Sunday, October 30, 2011

Winter Hiking Gear You Might Need

Boots: One of the most important pieces of gear you'll need is a warm pair of boots. There is much debate over just what type of boot is best and much of it once again comes back to the type of hike you'll be doing and the type of person you are. There are several options and here they are in no particular order.
First is to winter hike in regular summer weight hiking boots. I know that many think this type of boot doesn't provide enough warmth but I also know that I've used them and know of dozens of others that have also. Now, if you your summer "boots" are a lightweight, low, fabric type then I am by no means saying that they will do. For years I used a pair of all leather mid to heavy weight summer back packing boots for winter hiking. It's important to note that they were purchased in a size large enough to allow me to wear a liner sock, a vapor barrier sock and then a very heavy wool sock. They kept my feet warm and toasty on every hike I did as long as the temps were not below zero. If they were, I simply didn't hike that day.

Second is to use a "pac" type of boot like a pair of Sorels. I do know people that use these and I have seen them on the trail on occasion but I personally prefer something with more support. I don't think my feet could walk all day in a boot that's as loose and floppy on my foot as these types of boots are. But, if you're doing shorter hikes or your feet are not like mine then these may work fine for you. You can certainly buy them that are rated to temperatures much lower than anything you may encounter in the average New England winter.
Third is an all leather insulated hiking boot. These are becoming more and more popular as many people discover them and find that they can be much more comfortable than a plastic boot and fit much better than a "pac" boot. They don't have nearly the insulation but that can be over come in other ways and if you're going to be hiking up a mountain you will most likely not want a boot that's rated for 100 below anyway. This has become my boot of choice and I've tried probably a dozen different boots and boot combinations over the years. Many find that the biggest obstacle to using this type of boots it their price. They can often be $250 to $400 but if you shop wisely you can do much better.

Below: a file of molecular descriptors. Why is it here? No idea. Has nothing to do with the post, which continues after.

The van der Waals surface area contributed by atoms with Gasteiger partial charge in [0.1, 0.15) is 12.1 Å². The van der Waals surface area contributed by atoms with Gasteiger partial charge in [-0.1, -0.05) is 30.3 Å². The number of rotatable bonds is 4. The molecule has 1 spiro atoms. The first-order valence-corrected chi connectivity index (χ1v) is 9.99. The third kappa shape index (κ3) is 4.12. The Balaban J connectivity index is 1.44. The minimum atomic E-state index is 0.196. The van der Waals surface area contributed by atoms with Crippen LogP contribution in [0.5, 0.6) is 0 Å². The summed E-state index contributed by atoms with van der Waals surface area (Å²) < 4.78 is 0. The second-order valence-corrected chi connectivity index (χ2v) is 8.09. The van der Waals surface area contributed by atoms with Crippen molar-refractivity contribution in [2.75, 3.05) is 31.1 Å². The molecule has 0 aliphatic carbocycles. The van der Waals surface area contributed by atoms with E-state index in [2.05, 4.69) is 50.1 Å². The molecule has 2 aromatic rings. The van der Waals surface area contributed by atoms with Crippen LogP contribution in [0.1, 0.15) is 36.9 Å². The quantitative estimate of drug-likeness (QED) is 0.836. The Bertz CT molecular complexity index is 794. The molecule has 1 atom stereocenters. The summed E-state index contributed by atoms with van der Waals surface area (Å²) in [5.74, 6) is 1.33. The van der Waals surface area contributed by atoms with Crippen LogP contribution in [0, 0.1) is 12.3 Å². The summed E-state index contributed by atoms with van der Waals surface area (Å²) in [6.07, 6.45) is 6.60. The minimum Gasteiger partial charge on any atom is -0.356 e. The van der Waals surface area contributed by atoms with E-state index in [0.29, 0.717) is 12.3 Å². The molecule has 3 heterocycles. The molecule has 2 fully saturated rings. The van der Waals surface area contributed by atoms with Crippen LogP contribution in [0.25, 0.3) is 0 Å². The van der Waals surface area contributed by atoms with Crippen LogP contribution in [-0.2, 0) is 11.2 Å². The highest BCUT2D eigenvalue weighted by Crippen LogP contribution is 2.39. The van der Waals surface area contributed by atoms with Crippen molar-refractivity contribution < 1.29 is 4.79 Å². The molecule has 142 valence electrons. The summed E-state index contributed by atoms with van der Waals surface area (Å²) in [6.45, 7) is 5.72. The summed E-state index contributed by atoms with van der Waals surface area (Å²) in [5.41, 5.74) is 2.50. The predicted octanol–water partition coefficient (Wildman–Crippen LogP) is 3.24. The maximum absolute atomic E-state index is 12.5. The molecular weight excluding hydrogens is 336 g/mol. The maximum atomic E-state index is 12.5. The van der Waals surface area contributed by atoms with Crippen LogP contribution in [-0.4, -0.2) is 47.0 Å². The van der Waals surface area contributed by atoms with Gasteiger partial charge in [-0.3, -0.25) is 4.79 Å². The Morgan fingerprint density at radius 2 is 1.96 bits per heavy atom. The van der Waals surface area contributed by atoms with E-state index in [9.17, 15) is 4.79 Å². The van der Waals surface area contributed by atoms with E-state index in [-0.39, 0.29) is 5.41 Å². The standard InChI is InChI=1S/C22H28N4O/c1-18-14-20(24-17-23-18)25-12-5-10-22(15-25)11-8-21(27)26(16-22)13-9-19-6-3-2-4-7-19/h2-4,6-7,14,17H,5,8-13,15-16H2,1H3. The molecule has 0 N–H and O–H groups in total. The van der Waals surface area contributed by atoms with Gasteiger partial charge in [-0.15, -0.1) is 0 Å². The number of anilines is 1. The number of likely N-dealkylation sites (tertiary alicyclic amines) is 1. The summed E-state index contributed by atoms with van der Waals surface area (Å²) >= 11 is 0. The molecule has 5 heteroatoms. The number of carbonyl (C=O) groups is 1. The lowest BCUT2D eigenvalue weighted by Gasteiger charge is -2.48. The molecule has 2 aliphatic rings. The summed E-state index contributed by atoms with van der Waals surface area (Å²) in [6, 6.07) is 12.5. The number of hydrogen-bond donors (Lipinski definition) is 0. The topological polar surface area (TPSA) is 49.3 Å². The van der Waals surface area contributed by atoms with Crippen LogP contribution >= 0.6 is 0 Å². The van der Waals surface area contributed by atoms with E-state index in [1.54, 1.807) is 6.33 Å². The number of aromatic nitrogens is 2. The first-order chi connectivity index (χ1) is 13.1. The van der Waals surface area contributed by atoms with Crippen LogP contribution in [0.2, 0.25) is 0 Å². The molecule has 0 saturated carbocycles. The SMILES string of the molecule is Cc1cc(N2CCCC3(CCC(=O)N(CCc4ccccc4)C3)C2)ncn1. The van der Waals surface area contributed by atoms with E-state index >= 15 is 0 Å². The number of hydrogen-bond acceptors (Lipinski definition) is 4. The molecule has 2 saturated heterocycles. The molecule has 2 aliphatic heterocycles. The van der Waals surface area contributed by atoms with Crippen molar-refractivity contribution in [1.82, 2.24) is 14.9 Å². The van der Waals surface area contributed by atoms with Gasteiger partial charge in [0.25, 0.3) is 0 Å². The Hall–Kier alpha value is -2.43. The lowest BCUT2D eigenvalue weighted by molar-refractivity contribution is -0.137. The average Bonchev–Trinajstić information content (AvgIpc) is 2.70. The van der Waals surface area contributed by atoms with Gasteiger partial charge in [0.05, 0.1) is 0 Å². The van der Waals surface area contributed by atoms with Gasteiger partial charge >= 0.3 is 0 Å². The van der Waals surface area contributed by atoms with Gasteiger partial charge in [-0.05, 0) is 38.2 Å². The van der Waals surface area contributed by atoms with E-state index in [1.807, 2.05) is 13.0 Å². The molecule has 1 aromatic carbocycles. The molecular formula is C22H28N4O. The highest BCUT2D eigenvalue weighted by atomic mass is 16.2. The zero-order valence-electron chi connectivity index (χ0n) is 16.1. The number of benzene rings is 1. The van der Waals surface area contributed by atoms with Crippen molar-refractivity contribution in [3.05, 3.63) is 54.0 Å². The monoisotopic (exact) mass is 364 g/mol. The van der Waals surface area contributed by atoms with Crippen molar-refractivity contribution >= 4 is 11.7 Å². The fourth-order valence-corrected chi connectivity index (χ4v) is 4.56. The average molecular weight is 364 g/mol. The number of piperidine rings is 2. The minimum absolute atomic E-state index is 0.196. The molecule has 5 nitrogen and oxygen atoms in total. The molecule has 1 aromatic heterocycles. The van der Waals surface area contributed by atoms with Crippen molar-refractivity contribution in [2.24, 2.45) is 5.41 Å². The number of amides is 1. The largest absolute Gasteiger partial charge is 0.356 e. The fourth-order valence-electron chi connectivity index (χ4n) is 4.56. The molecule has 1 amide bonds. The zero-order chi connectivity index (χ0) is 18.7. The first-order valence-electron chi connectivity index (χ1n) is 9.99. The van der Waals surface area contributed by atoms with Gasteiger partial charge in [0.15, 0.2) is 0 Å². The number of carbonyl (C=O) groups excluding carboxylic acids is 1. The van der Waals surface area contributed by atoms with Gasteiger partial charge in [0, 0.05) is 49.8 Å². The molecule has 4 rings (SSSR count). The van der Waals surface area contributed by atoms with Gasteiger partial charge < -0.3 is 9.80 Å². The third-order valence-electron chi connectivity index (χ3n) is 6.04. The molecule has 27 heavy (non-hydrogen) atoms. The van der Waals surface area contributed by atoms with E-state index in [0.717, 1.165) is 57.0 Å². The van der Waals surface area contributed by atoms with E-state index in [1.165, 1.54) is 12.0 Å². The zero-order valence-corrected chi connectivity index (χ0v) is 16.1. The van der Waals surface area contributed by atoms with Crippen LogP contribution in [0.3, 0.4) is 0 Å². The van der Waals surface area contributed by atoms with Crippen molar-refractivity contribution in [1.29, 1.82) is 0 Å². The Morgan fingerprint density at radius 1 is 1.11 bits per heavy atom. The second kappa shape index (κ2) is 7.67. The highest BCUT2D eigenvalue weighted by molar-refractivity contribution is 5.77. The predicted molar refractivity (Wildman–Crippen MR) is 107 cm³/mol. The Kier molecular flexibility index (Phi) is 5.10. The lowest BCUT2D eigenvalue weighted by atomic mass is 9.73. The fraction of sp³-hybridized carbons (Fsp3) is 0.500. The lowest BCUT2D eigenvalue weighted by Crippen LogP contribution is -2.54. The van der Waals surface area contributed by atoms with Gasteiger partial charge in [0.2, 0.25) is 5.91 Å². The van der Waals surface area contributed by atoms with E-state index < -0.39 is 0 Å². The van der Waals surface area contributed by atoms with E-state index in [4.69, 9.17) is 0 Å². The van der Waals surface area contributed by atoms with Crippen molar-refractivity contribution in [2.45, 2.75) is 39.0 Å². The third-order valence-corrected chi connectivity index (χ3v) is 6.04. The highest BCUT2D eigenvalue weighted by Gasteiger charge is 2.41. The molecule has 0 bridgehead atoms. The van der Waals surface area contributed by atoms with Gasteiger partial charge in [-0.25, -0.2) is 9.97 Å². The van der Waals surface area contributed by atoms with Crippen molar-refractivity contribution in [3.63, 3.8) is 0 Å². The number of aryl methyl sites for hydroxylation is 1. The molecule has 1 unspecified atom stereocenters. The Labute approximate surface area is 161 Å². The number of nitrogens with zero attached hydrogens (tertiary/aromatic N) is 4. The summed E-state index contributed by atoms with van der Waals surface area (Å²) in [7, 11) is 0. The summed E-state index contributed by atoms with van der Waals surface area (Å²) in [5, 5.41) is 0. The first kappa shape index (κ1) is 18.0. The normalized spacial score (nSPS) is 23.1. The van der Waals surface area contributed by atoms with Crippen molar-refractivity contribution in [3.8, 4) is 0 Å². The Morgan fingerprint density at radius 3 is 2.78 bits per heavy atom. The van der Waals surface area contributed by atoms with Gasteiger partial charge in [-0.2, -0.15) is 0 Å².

Fourth is a plastic double boot. For those unfamiliar with this type of boot think of a ski boot. Well it's not exactly the same it is a rigid plastic shell with a softer, removable inner bootie. If you're doing any serious alpine mountaineering, going out for longer than a day hike, ice climbing or just tend to have very cold feet then these may be the boot for you.

Base Layer: In winter as in any season the best way to stay comfortable is to use a layering system rather than to try to stay warm with one big heavy jacket. As you hike more in winter you'll learn that staying cool is more of a challenge than staying warm! If all you've got is that big arctic down jacket you'll be nice and toasty when you start up the trail but in no time at all, especially if you're snowshoeing and carrying a heavy pack you'll be much, much too warm. Then you begin to perspire, get damp and then come time to stop for a break you'll be freezing in no time at all. So I start with a pair of long underwear made of one of the many modern synthetic fabrics. An important point to note here is that you should really try to avoid cotton clothes of any type when winter hiking. There's an old mountaineering adage that says, "Cotton kills!" Cotton loses nearly all it's insulating qualities when wet. Where as fleece or wool will insulate even if wet. If you don't have, don't like, or simply can't afford fleece then don't forget that wool is what was used for years and will keep you warm even when wet. The big advantage of the newer synthetic fabrics is that they not only insulate even when wet but they dry astoundingly rapidly! For me, it's impossible to not sweat while hiking and these types of fabrics dry amazingly quickly so even if I'm cold all I have to do is to slow down for 20 or 30 minutes to the point where I'm not sweating and in that amount of time the base layer is nearly dry! Up top I generally wear a synthetic T Shirt and over that I wear a long sleeve zip turtle neck shirt of the same fabric. That way I can vent the turtle neck and if I really start over heating I can strip down to just the T Shirt. Yep, it's true, it's not uncommon to be climbing up a trail on a winter's day and see people in T Shirts and even shorts!